"revdberr, " as the returned value on *successful* postgres operations

Mike Bonner bonnmike at gmail.com
Tue May 14 13:35:56 EDT 2013

Is it reliably reproducible?  You said:  "I've also seen the same issue
with single transactions outside of BEGIN
When using the same data, same single transaction, do you get the same
result every time?  Does changing the data change the response?  If a
specific set of conditions can be tracked down that cause the issue it
would be a huge step towards a solve.

Also i'm wondering, if you make the changes, do the commit,
then immediately select the same records, have they all been successfully
updated?  I don't know enough about how postges works to be sure but either
a)  (ignoring the fact that single statements sometimes do this) if a
begin/commit block has a problem with a statement, then postgres may treat
it as an atomic transaction (1 fails all fail) and autorollback, or b) its
informing you that there was an issue in there somewhere and giving you the
option to rollback yourself.

You might, short term, remove the begin/commit, and use a repeat to loop
through each sql statement, logging the sql used for each, the values being
passed in, and whether or not there was an error. Even if you do this one
single time, if you get a viewable error, its worth the time involved. And
if you don't, that might be informative too.  If there are LOTS of
transactions to be done this will be considerably slower, but may be

Sorry, was typing and thinking as you were answering.  Yeah, it
will CONSIDERABLY slow down your transactions to use the 1 at a time
method, but if you can do it with a small dataset to track down the issue
it might be worth it.  My worry would be that there is actually a real
reason you're getting this error rather than a strange glitchy thingy that
can be safely ignored.

On Tue, May 14, 2013 at 11:11 AM, Mike Bonner <bonnmike at gmail.com> wrote:

> Right, if you're using a transaction block then yes you need the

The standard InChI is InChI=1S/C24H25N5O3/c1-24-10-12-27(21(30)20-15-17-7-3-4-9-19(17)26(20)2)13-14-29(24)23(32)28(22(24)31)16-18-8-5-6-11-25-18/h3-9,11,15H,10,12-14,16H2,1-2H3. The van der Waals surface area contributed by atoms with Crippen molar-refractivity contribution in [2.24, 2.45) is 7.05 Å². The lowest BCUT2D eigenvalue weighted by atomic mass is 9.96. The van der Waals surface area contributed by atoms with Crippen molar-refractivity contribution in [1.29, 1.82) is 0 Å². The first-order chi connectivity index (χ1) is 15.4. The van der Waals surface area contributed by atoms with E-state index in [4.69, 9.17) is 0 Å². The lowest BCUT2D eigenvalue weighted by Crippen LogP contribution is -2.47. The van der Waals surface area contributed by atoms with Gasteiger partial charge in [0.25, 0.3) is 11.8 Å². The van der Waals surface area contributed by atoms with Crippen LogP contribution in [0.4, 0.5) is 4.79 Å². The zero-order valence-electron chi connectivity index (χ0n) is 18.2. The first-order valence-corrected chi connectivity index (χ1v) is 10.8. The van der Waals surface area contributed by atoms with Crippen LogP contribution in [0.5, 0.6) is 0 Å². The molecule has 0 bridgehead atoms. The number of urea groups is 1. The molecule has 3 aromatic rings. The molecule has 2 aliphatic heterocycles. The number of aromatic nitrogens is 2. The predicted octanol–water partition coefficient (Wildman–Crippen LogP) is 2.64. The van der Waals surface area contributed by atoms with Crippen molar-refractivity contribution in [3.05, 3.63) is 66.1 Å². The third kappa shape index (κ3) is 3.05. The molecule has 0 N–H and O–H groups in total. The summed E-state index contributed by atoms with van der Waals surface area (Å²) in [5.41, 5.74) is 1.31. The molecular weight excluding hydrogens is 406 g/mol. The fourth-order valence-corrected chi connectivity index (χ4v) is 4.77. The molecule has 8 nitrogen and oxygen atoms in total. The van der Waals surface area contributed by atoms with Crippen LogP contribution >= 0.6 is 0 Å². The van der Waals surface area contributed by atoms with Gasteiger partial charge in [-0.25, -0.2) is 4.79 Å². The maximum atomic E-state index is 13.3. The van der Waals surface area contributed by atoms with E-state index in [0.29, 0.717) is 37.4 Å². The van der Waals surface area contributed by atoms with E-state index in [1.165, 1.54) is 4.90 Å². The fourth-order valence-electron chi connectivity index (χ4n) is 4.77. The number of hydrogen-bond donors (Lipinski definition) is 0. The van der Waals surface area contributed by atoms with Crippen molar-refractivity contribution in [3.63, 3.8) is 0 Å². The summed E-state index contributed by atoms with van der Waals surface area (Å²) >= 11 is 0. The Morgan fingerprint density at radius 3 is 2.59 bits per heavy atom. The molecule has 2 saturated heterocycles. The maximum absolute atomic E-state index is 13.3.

> intermediate semicolons added yourself. (unless you're using multiple
> separate revexecutesql statements rather than handing off a complete list
> in 1 go)
> So yeah if you do
> revexecutesql with your begin transaction
> a repeat with a revexecutesql for each command to use
> and a revexecutesql with a commit after the repeat then no semicolons
> should be added. Since you're building the whole thing and then sending it
> as a unit, all but the last would be needed as you surmise.
> I was just going based on the code you posted previously so was unsure of
> your method.
> On Tue, May 14, 2013 at 11:03 AM, Dr. Hawkins <dochawk at gmail.com> wrote:
>> On Mon, May 13, 2013 at 7:11 PM, Mike Bonner <bonnmike at gmail.com> wrote:
>> > Are you adding the ; at the end of your sql strings?  I'm pretty sure
>> rev
>> > appends its own ; so the result would be an extra one. Which might make
>> > postgres a) do whatever you told it to, then b) return a confused error
>> due
>> > to the second ;
>> >
>> > Try it without adding the ;
>> >
>> I took off the trailing semicolon:
>> UPDATE  baggins_bilbo____001_sofa SET A = 'Ape guy', B = 'Sunday', C = '9
>> banana', D = '', usr= '', tstmp = NOW() WHERE uniq_sfky =7;
>> UPDATE dhbk_dtIdx SET lastOpened=NOW(), usr=' ' WHERE
>> dtStem='baggins_bilbo____001';
>>  and still get the same message.
>> Livecode certainly isn't adding semicolon after every line--if I take out
>> the others, the UPDATE throws an error.
>> I've also seen the same issue with single transactions outside of BEGIN
>> blocks.
>> --
>> Dr. Richard E. Hawkins, Esq.
>> (702) 508-8462
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